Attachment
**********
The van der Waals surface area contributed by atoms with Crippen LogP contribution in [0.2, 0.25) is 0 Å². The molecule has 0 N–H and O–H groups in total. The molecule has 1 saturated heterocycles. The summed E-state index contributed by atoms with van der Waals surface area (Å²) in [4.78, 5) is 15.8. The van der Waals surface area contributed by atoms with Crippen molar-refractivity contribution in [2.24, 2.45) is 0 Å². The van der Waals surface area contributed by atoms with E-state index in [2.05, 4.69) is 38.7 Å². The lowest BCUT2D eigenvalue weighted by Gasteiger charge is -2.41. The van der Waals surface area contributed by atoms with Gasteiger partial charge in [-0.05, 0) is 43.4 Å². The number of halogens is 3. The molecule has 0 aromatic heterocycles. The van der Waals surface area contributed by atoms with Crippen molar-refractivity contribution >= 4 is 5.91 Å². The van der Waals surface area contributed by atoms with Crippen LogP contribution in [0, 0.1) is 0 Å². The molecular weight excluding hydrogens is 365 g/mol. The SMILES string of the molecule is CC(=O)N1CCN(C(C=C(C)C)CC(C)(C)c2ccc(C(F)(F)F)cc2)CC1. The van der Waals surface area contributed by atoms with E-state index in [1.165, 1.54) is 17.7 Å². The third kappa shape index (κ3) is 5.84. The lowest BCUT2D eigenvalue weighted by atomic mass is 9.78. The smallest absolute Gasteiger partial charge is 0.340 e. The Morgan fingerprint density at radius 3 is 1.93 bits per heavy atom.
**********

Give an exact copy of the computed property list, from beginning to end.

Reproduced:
The van der Waals surface area contributed by atoms with Crippen LogP contribution in [0.2, 0.25) is 0 Å². The molecule has 0 N–H and O–H groups in total. The molecule has 1 saturated heterocycles. The summed E-state index contributed by atoms with van der Waals surface area (Å²) in [4.78, 5) is 15.8. The van der Waals surface area contributed by atoms with Crippen molar-refractivity contribution in [2.24, 2.45) is 0 Å². The van der Waals surface area contributed by atoms with E-state index in [2.05, 4.69) is 38.7 Å². The lowest BCUT2D eigenvalue weighted by Gasteiger charge is -2.41. The van der Waals surface area contributed by atoms with Gasteiger partial charge in [-0.05, 0) is 43.4 Å². The number of halogens is 3. The molecule has 0 aromatic heterocycles. The van der Waals surface area contributed by atoms with Crippen molar-refractivity contribution >= 4 is 5.91 Å². The van der Waals surface area contributed by atoms with Crippen LogP contribution in [0, 0.1) is 0 Å². The molecular weight excluding hydrogens is 365 g/mol. The SMILES string of the molecule is CC(=O)N1CCN(C(C=C(C)C)CC(C)(C)c2ccc(C(F)(F)F)cc2)CC1. The van der Waals surface area contributed by atoms with E-state index in [1.165, 1.54) is 17.7 Å². The third kappa shape index (κ3) is 5.84. The lowest BCUT2D eigenvalue weighted by atomic mass is 9.78. The smallest absolute Gasteiger partial charge is 0.340 e. The Morgan fingerprint density at radius 3 is 1.93 bits per heavy atom.